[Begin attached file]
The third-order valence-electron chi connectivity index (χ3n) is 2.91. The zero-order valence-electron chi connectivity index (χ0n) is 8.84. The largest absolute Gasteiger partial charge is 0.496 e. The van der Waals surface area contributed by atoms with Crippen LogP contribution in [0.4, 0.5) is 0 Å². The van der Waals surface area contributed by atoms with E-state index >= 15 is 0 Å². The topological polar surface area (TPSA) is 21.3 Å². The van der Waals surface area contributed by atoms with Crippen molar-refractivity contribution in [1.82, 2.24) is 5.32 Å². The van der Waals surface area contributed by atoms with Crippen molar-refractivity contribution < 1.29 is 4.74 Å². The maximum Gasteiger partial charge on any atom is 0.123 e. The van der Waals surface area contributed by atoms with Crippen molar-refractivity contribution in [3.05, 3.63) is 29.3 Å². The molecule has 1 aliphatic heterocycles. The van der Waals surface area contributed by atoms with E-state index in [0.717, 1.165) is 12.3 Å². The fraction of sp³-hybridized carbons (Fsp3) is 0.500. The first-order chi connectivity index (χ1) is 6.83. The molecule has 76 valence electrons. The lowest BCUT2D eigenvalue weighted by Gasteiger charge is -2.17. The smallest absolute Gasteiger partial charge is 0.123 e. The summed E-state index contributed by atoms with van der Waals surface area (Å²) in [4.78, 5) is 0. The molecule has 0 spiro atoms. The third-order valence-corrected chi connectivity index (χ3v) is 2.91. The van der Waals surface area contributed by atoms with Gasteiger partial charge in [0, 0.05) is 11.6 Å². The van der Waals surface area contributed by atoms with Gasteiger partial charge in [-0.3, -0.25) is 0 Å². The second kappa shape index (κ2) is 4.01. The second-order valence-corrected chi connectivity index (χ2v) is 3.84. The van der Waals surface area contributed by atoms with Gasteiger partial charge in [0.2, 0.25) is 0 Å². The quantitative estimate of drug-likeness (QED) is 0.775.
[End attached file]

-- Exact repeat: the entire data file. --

The third-order valence-electron chi connectivity index (χ3n) is 2.91. The zero-order valence-electron chi connectivity index (χ0n) is 8.84. The largest absolute Gasteiger partial charge is 0.496 e. The van der Waals surface area contributed by atoms with Crippen LogP contribution in [0.4, 0.5) is 0 Å². The van der Waals surface area contributed by atoms with E-state index >= 15 is 0 Å². The topological polar surface area (TPSA) is 21.3 Å². The van der Waals surface area contributed by atoms with Crippen molar-refractivity contribution in [1.82, 2.24) is 5.32 Å². The van der Waals surface area contributed by atoms with Crippen molar-refractivity contribution < 1.29 is 4.74 Å². The maximum Gasteiger partial charge on any atom is 0.123 e. The van der Waals surface area contributed by atoms with Crippen molar-refractivity contribution in [3.05, 3.63) is 29.3 Å². The molecule has 1 aliphatic heterocycles. The van der Waals surface area contributed by atoms with E-state index in [0.717, 1.165) is 12.3 Å². The fraction of sp³-hybridized carbons (Fsp3) is 0.500. The first-order chi connectivity index (χ1) is 6.83. The molecule has 76 valence electrons. The lowest BCUT2D eigenvalue weighted by Gasteiger charge is -2.17. The smallest absolute Gasteiger partial charge is 0.123 e. The summed E-state index contributed by atoms with van der Waals surface area (Å²) in [4.78, 5) is 0. The molecule has 0 spiro atoms. The third-order valence-corrected chi connectivity index (χ3v) is 2.91. The van der Waals surface area contributed by atoms with Gasteiger partial charge in [0, 0.05) is 11.6 Å². The van der Waals surface area contributed by atoms with Gasteiger partial charge in [-0.3, -0.25) is 0 Å². The second kappa shape index (κ2) is 4.01. The second-order valence-corrected chi connectivity index (χ2v) is 3.84. The van der Waals surface area contributed by atoms with Gasteiger partial charge in [0.2, 0.25) is 0 Å². The quantitative estimate of drug-likeness (QED) is 0.775.